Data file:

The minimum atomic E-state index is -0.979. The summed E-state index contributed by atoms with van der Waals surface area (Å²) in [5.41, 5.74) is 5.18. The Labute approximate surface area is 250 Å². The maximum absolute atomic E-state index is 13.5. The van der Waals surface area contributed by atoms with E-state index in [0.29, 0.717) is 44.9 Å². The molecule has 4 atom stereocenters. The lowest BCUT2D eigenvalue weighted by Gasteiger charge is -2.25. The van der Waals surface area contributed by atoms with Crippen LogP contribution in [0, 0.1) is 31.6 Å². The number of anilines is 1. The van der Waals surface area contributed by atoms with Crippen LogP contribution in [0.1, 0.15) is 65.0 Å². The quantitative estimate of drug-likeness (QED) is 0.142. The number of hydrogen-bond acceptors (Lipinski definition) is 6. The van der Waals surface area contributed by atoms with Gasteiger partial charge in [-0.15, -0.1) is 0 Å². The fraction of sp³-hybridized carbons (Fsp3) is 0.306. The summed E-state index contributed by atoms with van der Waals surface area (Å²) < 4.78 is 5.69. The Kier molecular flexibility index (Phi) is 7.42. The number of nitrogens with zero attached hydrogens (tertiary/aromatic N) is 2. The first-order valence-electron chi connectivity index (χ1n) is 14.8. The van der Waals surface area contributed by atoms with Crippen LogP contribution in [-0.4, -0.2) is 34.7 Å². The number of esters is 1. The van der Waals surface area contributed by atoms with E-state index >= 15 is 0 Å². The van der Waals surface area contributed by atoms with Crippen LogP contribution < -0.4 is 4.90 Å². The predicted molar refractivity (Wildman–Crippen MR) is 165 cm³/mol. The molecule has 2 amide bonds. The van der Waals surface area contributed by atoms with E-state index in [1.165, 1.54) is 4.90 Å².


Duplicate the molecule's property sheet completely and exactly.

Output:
The minimum atomic E-state index is -0.979. The summed E-state index contributed by atoms with van der Waals surface area (Å²) in [5.41, 5.74) is 5.18. The Labute approximate surface area is 250 Å². The maximum absolute atomic E-state index is 13.5. The van der Waals surface area contributed by atoms with E-state index in [0.29, 0.717) is 44.9 Å². The molecule has 4 atom stereocenters. The lowest BCUT2D eigenvalue weighted by Gasteiger charge is -2.25. The van der Waals surface area contributed by atoms with Crippen LogP contribution in [0, 0.1) is 31.6 Å². The number of anilines is 1. The van der Waals surface area contributed by atoms with Crippen LogP contribution in [0.1, 0.15) is 65.0 Å². The quantitative estimate of drug-likeness (QED) is 0.142. The number of hydrogen-bond acceptors (Lipinski definition) is 6. The van der Waals surface area contributed by atoms with Gasteiger partial charge in [-0.15, -0.1) is 0 Å². The fraction of sp³-hybridized carbons (Fsp3) is 0.306. The summed E-state index contributed by atoms with van der Waals surface area (Å²) < 4.78 is 5.69. The Kier molecular flexibility index (Phi) is 7.42. The number of nitrogens with zero attached hydrogens (tertiary/aromatic N) is 2. The first-order valence-electron chi connectivity index (χ1n) is 14.8. The van der Waals surface area contributed by atoms with Crippen LogP contribution in [-0.4, -0.2) is 34.7 Å². The number of esters is 1. The van der Waals surface area contributed by atoms with E-state index >= 15 is 0 Å². The van der Waals surface area contributed by atoms with Crippen LogP contribution < -0.4 is 4.90 Å². The predicted molar refractivity (Wildman–Crippen MR) is 165 cm³/mol. The molecule has 2 amide bonds. The van der Waals surface area contributed by atoms with E-state index in [1.165, 1.54) is 4.90 Å².